Having a physician-generated risk classification system, individual patient lab profiles, and standing orders for treatment/intervention linked within a computer database created what Peyton calls "a better world" for both physicians and diabetics in the DAP study.
Once brought into the program, each patient received a report stating where they were on the risk continuum and what course of action they should follow, according to Peyton. And at the same time, physicians got reports for each patient stating lab results and where they fell in terms of risk, along with the standing orders/recommendations for appropriate treatment — as formulated by the participating physicians at the beginning of the program. And in the DAP study, these events occurred before any patient/physician encounter took place — a situation that is not the norm in today’s health care environment.
For a patient, a visit to a physician’s office is typically a starting point, kicking off a series of events including observation, testing, diagnosis, and treatment. But, "in the better world we have constructed with Sierra, by the time the diabetic patient hits the physician’s office with a complaint, explains Peyton, "the lab profiles, the results of previous examinations, and the standing orders are already there."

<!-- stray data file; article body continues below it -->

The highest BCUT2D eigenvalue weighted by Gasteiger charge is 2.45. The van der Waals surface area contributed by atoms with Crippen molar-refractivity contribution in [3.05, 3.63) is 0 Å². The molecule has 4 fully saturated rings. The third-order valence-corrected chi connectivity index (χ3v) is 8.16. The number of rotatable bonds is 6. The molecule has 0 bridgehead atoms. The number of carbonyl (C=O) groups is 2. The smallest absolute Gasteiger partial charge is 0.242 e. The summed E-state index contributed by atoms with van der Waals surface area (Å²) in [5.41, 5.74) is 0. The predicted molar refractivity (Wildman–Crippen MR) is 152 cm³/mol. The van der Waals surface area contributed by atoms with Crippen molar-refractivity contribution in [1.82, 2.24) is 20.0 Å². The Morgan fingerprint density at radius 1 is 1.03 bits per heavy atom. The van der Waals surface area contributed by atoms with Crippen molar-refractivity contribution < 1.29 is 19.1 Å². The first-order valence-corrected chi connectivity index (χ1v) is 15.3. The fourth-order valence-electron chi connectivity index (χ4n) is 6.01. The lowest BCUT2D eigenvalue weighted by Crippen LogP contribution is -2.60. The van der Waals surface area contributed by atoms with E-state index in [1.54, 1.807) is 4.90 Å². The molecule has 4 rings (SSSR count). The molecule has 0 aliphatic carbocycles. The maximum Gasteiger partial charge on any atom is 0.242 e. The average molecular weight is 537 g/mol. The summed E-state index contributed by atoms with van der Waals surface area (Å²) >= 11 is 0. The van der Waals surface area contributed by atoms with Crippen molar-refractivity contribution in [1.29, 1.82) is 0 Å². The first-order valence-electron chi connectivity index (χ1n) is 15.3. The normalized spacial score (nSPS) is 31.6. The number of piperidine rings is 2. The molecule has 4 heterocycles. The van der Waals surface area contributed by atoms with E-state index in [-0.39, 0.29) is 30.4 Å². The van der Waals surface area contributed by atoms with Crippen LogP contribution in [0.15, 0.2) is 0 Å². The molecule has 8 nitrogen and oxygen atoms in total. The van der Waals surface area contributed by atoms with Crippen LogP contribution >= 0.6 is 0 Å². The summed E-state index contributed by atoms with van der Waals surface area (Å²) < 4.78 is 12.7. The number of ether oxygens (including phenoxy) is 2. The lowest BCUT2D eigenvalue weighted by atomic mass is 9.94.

In short, there’s magic in having the physician, the patient, and the necessary knowledge all in the same room at the same time, he says. "There’s no time lag, no waiting for test results." Freed from basic patient information gathering, "Physicians become empowered to try to find out what is unique about this patient and can expend their efforts on creative thought on how they can uniquely intervene."
The Roche/Sierra DAP concluded in October. A preliminary look at the results showed that the program had positive impacts on meeting Health Plan Employer Data and Information Set requirements, as well as on patient and physician satisfaction levels. At press time, the official results from the first six months of program operation were slated for presentation at the 35th annual meeting of the European Association for the Study of Diabetes (EASD) in Brussels in late September. Full results are scheduled for tabulation and release in early 2000.
[For more information, contact:
• Linda Stutz, Manager of Health Management Development, Roche Diagnostics. Telephone: (317) 576-3312. E-mail: firstname.lastname@example.org.
• The American Diabetes Association, 1701 N. Beauregard St., Alexandria, VA 22311. Telephone: (800) 342-2383. Web site: http://www.diabetes.org.]